I asked him if he was happy why does he need to move. He didn’t know. Society has ingrained into us that we need to always be moving, to make more money, to have bigger and better things. I’m working now and trying to slim down my life, but with better quality things. So less, but with roughly the same cost in the end. I explained to him that once you find where you are happy I wouldn’t look further until you truly didn’t enjoy your job. Don’t give into the pressure. If you find something you enjoy (and your job isn’t in danger), keep at it and enjoy it.
The last person was the youngest and she wasn’t sure. I asked her what she wanted to do in ten years and she said she wanted to be a pirate. I asked her what was stopping her? She didn’t know where to begin. I immediately offered up that learning to sail might be a good start. At this point she admitted to now being serious and said she wanted to be a forensic scientist. So I asked what is she doing towards that goal. She didn’t know where to start. I said that is definitely a career you need to go to school for, so I would at least enroll and get the starter stuff out-of-the-way.
This highlights the point that this piece was leading to. She hasn’t started, because she doesn’t want to start the wrong way. There is no wrong way. It is either about the journey or the destination. The journey is what truly makes you. The destination is just the top of the mountain where there is nothing left to do. You can see the clouds below you – but what do you do next? You are not going to sit on the mountain top forever. Eventually you need to start the journey again my climbing down and back up again. It should never end until you die. To keep with the analogy – the first person is on his way to the top, the second one likes the party going on at the encampment part way up the mountain, the last is looking for a sherpa and doesn’t know if she wants to leave the base camp party yet.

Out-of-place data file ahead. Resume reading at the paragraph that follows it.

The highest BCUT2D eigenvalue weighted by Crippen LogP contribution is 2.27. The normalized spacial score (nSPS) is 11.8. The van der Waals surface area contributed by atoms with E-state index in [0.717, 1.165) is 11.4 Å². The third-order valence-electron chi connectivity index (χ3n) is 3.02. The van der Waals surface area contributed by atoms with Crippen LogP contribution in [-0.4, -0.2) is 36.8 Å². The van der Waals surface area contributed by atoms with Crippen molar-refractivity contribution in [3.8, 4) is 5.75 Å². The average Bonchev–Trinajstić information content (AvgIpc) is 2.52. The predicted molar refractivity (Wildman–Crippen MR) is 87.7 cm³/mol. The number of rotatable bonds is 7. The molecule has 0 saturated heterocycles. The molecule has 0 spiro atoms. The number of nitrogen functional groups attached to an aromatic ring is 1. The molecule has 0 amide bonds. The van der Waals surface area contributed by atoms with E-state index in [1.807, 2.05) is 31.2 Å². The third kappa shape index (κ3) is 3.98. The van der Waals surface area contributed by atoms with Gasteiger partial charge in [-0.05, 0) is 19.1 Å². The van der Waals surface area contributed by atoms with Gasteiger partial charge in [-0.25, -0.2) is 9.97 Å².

Too many people are worried about success. Society has taught us if you don’t do something well you are a failure. That failure is a bad thing. Just ignore him, he’s a failure. What is wrong with that? You learn from failure, and the only true success in life is constantly learning. He who knows the most is the one that truly wins. Once you stop learning you better enjoy where you’ve stopped – there is no going forward from that.
There are two types of failure in my mind. The first is failing big. You fail big when you have invested so much of life/time/money into something that it absolutely destroys you for a bit. You feel like you can’t go on. You do. You have fallen down the mountain and you’ve learned which path not to take. You may have quickly made it to the top, sometimes you have to take the big risk to get the big reward. This truly something that gives you a setback that you can and will recover from.
The second type of failure is failing often. You take little risks that if they don’t work out will only knock you back a bit. This is the failure I prefer. My livelihood would suck if I failed big – but I’m at the point I don’t need to take the big risk. I can save the big risks now for side projects that I need to start working on again. Once I fail at something I put it behind me and don’t worry about. I iterate it to the next attempt at something else. Failing is how you learn your limits. If you are not failing at all , you are not trying at all.
I’m a very laid back guy for the most part. When I was twenty I heard something that would ever change my life and I would do my best to live by:
There are two things to worry about:
- Things you can do nothing about
- Things you can do something about
For the things you can do nothing about, accept it and realize no matter what you put into it – you can do nothing about it, so stop worrying about it.
For the things you can do something about – do what needs to get done as quickly as possible, once it is done you can stop worrying about it.
So fail often or fail big – your life is too short to worrying or fearing failing.